One of the few organizations in the game that has existed in more than 2 cities, the team became the Atlanta Braves in 1966
We covered the anniversary of the founding of the team just yesterday, which makes today’s number even more notable. The Atlanta Braves just recently marked the 50th year of their tenure in the city of Atlanta by moving themselves, like so many 50-year-olds do, to the suburbs!
Seriously, though, the Atlanta Braves have an incredibly long and rich franchise history to live up to, but when the team first moved to Atlanta in the 1960s, having the team’s star player be an African-American on a team in the South while the country was in the midst of serious racial upheaval nearly seemed a recipe for disaster.
Today also being Martin Luther King, Jr. Memorial Day brings some great perspective to that legacy. Whether you’re a local to Atlanta or a Braves fan from far away, there’s no denying the history of race in and around Atlanta is murky, to say the least.
Yet, when the team moved, the team was mired in mediocrity. While never having a losing record in the 13 seasons in Milwaukee, the Braves had not finished higher than 5th since 1960. Coming to Atlanta wouldn’t end up changing that a whole lot, as the team was able to hover around .500 for roughly the first decade in Atlanta, but only had the 1969 run that was ended by the Miracle Mets in the NLCS as better than even a 3rd place finish.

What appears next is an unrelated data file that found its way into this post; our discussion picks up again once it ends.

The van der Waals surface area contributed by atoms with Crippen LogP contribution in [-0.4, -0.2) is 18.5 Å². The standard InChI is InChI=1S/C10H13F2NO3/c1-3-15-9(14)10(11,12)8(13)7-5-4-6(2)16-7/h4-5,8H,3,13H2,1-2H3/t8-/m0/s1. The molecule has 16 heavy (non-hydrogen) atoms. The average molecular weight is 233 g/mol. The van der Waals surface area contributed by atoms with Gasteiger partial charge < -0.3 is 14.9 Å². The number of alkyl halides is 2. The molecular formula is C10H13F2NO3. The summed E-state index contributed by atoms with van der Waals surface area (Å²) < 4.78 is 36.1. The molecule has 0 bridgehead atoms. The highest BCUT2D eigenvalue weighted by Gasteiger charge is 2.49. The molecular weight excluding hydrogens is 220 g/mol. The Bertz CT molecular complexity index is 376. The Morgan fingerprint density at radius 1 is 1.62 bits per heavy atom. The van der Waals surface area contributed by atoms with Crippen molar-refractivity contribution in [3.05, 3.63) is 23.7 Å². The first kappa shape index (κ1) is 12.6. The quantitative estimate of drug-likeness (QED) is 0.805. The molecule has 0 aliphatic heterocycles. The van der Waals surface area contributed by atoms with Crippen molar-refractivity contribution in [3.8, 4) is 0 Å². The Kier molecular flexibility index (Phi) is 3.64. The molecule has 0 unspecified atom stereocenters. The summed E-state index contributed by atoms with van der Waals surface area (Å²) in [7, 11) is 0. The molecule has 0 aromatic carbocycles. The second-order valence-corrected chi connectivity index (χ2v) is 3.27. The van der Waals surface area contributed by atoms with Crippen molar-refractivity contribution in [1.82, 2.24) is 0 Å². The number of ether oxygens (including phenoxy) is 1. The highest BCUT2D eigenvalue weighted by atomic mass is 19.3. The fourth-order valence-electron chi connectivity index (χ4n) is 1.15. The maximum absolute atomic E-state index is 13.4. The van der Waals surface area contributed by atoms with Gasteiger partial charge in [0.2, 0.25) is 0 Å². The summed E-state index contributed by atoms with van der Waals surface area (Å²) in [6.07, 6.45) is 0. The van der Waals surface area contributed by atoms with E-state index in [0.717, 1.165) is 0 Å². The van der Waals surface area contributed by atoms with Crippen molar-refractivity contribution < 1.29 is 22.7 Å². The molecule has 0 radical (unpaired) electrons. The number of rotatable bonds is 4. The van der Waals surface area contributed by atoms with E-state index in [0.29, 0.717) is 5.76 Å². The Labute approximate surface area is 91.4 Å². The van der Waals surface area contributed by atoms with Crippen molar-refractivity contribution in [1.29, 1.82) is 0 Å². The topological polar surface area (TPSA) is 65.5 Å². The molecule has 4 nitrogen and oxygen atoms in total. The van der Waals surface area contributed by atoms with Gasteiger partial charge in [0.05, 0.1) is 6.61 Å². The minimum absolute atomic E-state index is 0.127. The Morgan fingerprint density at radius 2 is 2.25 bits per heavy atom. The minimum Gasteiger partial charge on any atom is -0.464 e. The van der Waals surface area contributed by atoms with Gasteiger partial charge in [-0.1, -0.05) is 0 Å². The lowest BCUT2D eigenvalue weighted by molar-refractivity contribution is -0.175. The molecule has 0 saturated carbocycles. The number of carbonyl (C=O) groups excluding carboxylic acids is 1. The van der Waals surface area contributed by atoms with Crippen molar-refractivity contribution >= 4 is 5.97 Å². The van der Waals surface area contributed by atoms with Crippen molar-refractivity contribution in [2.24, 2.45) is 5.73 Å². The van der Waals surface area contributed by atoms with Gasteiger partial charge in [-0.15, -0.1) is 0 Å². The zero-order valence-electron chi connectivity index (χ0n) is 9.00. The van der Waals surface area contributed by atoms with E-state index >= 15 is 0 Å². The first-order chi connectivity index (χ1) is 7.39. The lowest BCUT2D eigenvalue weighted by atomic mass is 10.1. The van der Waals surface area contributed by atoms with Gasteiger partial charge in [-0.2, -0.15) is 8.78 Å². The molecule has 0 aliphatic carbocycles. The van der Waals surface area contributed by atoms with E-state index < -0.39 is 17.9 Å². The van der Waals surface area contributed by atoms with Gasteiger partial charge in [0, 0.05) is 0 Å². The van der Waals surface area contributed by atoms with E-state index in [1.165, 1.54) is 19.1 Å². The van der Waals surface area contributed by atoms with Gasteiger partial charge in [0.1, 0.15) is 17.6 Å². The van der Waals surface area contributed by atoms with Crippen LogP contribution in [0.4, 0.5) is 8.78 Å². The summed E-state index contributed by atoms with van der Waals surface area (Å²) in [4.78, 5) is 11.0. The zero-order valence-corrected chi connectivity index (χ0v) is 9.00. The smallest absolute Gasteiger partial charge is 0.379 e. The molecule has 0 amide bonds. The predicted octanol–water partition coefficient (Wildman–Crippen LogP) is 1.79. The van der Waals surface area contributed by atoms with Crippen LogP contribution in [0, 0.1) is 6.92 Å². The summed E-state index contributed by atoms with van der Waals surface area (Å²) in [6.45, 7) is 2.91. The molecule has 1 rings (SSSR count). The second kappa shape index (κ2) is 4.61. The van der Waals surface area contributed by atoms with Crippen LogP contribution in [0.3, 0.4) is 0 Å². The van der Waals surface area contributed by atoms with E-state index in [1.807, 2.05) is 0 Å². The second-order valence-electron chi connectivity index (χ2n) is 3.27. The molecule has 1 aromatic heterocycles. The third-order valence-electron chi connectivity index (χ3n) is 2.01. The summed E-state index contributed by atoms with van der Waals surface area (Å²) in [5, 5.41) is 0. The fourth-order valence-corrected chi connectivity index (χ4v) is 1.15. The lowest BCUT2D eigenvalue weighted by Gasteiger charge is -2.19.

What the team did have was a slugger, one of the best sluggers of all-time, in fact, Mr. Henry Louis Aaron, otherwise known as Hank Aaron. At the conclusion of the 1965 season, Aaron had 398 home runs on his career and was 31 years old. Few saw him becoming the all-time home run leader.
Aaron went out and led the National League in home runs the next two seasons, and after clubbing 44 during the exciting 1969 season as the Atlanta Braves won their division, he was suddenly within reasonable striking distance. Hitting 85 home runs over the next two seasons essentially made the question a matter of time.
When national fans began writing nasty letters to Hank, threatening his life if he were to pass Babe Ruth‘s all-time record, he was cheered even louder at home in Atlanta, where many would think a man of his skin color would face a tougher reception. That wasn’t the case with the Braves and their fans, however.
While life wasn’t always perfect and there are always bad apples, Atlanta Braves fans were amazing throughout the home run chase, and on the night he took his place in the record book, legendary announcer Vin Scully even noted the crowd in his call of the moment:
Scully would comment in multiple interviews later how that moment was among those in his career as a broadcaster that gave him hope for the world.
Atlanta Braves fans, giving hope to the world.
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Fans ebb and flow in their support and criticism for the team, but the Atlanta Braves have been a notable part of the positive history of the city of Atlanta now for over 50 years.